23. I am always so sad when I read posts about making good milk choices. Milk is so heavily regulated where I live that there aren’t any choices – other than fat content. All the milk sold is from big industrialized companies and homogenized. It really makes me want to go out and get a cow… 🙂
    .-= Andi´s last blog ..Yoga Bag =-.

  24. We’ve been getting raw milk for a couple of months and I love it!
    .-= kara´s last blog ..Summer Slow Cooking: Whole Wheat Bread =-.

  25. I grew up on raw milk and feel that if you need to drink it, it’s the best way because the enzymes are still intact, aiding digestion. But, about 12 years ago I started learning that dairy is not made for human consumption due to size of animal vs. size of human, that the milk is for calves and their digestive systems….ever wonder why so many people have milk intolerance? Goat’s milk is a better source of milk. I also learned through my vegetarian, very healthy, very muscular, Chiropractor that when he takes his young patients off of dairy their asthma clears up. Milk is very mucous causing, which is not healthful for our interiors.

    I have told friends to lay off of dairy while they have a cold, they thought I was nuts but did it anyway and found that their colds didn’t last as long and they weren’t as congested. (this goes for orange juice, too, because OJ is mucous causing)

    I’m in love with ice cream, so completely dairy free isn’t happening right now, but when I took it out, I definitely felt better.
    .-= denise´s last blog ..Papier Mache =-.

  26. Finally a step I can say we already do, whew (:

    We have been getting raw milk for a few months now and the taste is unbelievable, we actually go in with a few other families and share the gas so to speak.
    .-= Suzanne´s last blog ..So How many things can we really go without? =-.

  27. We have done the research as well and fully agree that raw milk is best, but our local dairy farmer closed his farm a few months back (not because of anything to do with raw milk, was just losing money overall). Now, the closest place I can find it is 37 miles each way, so 74 miles round trip. As much as I’d love to buy from this farm, I can’t justify that much time and money spent to go get it on TOP of the added expense of the milk itself. The $5.50 a gallon I could handle, but factoring in the gas makes it substantially more.

    What do others in this situation do? Right now I’m buying hormone-free milk from a local dairy company, but it’s not organic and is pasteurized and homogenized.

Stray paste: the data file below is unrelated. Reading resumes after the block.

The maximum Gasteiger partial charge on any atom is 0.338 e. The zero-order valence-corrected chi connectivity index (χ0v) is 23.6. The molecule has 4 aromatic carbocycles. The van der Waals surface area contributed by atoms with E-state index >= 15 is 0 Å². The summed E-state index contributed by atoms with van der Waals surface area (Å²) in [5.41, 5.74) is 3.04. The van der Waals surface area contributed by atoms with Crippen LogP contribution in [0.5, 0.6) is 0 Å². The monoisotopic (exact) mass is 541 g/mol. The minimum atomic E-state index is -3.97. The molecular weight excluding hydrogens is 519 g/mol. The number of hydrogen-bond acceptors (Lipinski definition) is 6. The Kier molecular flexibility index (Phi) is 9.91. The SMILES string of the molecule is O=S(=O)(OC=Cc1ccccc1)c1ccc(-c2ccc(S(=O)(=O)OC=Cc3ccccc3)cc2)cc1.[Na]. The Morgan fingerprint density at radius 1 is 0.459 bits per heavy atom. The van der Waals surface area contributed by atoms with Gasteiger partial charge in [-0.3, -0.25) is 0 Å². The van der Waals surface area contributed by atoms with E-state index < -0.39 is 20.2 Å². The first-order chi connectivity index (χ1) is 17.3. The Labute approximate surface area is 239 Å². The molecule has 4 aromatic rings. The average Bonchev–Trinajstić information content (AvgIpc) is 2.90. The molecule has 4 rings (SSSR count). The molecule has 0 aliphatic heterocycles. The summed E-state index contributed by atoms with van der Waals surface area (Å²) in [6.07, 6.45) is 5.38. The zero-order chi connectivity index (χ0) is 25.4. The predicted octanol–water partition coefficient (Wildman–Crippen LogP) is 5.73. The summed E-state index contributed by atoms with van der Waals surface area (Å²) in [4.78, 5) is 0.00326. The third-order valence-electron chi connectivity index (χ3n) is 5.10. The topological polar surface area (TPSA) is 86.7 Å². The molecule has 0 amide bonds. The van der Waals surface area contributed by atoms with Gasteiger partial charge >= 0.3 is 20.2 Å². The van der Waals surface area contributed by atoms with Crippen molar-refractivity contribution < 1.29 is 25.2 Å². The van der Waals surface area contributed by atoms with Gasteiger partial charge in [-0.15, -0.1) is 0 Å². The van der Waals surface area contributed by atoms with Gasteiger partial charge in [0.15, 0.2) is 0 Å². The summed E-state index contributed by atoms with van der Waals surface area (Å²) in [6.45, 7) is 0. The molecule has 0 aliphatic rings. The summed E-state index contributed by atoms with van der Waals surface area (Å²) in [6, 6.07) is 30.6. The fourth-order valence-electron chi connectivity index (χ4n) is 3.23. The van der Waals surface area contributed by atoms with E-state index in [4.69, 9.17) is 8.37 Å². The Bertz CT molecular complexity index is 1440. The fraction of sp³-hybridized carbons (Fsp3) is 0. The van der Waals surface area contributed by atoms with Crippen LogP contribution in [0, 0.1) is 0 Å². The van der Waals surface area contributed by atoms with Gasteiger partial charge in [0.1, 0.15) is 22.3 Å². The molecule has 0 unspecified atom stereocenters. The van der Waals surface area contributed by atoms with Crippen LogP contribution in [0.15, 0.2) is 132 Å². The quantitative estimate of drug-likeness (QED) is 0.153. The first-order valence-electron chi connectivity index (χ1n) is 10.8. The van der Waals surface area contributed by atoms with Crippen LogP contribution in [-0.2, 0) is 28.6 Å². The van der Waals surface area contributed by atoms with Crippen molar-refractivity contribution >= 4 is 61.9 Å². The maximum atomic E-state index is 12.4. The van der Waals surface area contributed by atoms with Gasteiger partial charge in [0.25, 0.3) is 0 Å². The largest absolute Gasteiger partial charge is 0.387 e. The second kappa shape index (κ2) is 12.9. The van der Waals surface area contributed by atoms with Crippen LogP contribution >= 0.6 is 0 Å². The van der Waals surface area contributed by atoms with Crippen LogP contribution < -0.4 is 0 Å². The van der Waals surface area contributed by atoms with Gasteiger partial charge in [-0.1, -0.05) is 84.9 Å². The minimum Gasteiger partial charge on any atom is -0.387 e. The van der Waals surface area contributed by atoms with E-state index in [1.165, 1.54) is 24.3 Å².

1. The closest farm to us is about a 3 hour drive away. Thankfully I have found a buying club where the farmer comes to us. It took me 6 months to find, and I still drive 45 minutes away, but it is worth every minute.

    2. We also have to go about 70 mi. round trip. We have a huge upright freezer and we just buy about 10 gal. and freeze it. The farmer says that it does not affect the nutritional value of the milk. It needs to be shaken quite well when thawed and we have noticed no difference. I have not found anything negative about freezing milk.

  28. Katie, Could you talk about how to figure out what kind of milk is the kind you are buying? Is soy milk just as bad as skim? Still looking for the raw stuff… Thanks for all your research, it is so helpful!

    1. Rachel,
      I’m sure some of your questions were answered in my What Kind of Milk to Buy post, but I wanted to address soy milk. Soy milk isn’t milk, of course, and not an animal product, so we’re talking apples vs. oranges here for sure. Many say that soy milk interferes with regular hormone function, and the traditional foods movement frowns upon any soy that is not fermented (soy milk is not). I wouldn’t not count soy milk as a viable alternative to cow’s milk of any kind, myself. Good question!
      🙂 Katie

  29. Greta @ Mom Living Healthy

    We don’t have a raw milk source in our area, but I do get our milk from a grass-fed, organic farm. So far we really like it.
    .-= Greta @ Mom Living Healthy´s last blog ..This Week’s Menu Plan =-.

  30. Just came home with my first gallon of raw milk! Found a lady who is just starting to sell and gave me a good deal for my area! I’m not sure its “organic” but she feeds the cow alfalfa hay and a little grain. Not sure if that is the best or not….I can afford it though…anyone have any insights as to if this is a good way to go??? Thanks!

    1. considering the potential for contamination & bacteria load, you want to be sure this lady who is just starting out knows what she is doing. what state do you live in? are raw milk sales legal? if yes, she probably has to be registered/certified/licensed by the state. if raw milk sales aren’t legal, then you should be part of a “cow share” program & have a signed contract with her.

      1. Thanks for the info. I live in AZ raw milk can be sold, but must be labeled or sold as”not for human consumption”. I will look into it further. She lives on a cattle ranch, and works in the ag. dept. of our local community college. She also has a network of friends who sell raw milk. All this considered I feel pretty comfortable with the whole thing, however I will do so more research!
        Thanks again. Silly question, it hat considered grass-fed?

        1. Nicole,
          Hay and alfalfa count as “grassfed”, but a little grain would make it not 100%. However, there are many who point out that even traditional cultures fed cattle a little grain, and even eating grasses, they might have gotten seeds at the end of the season.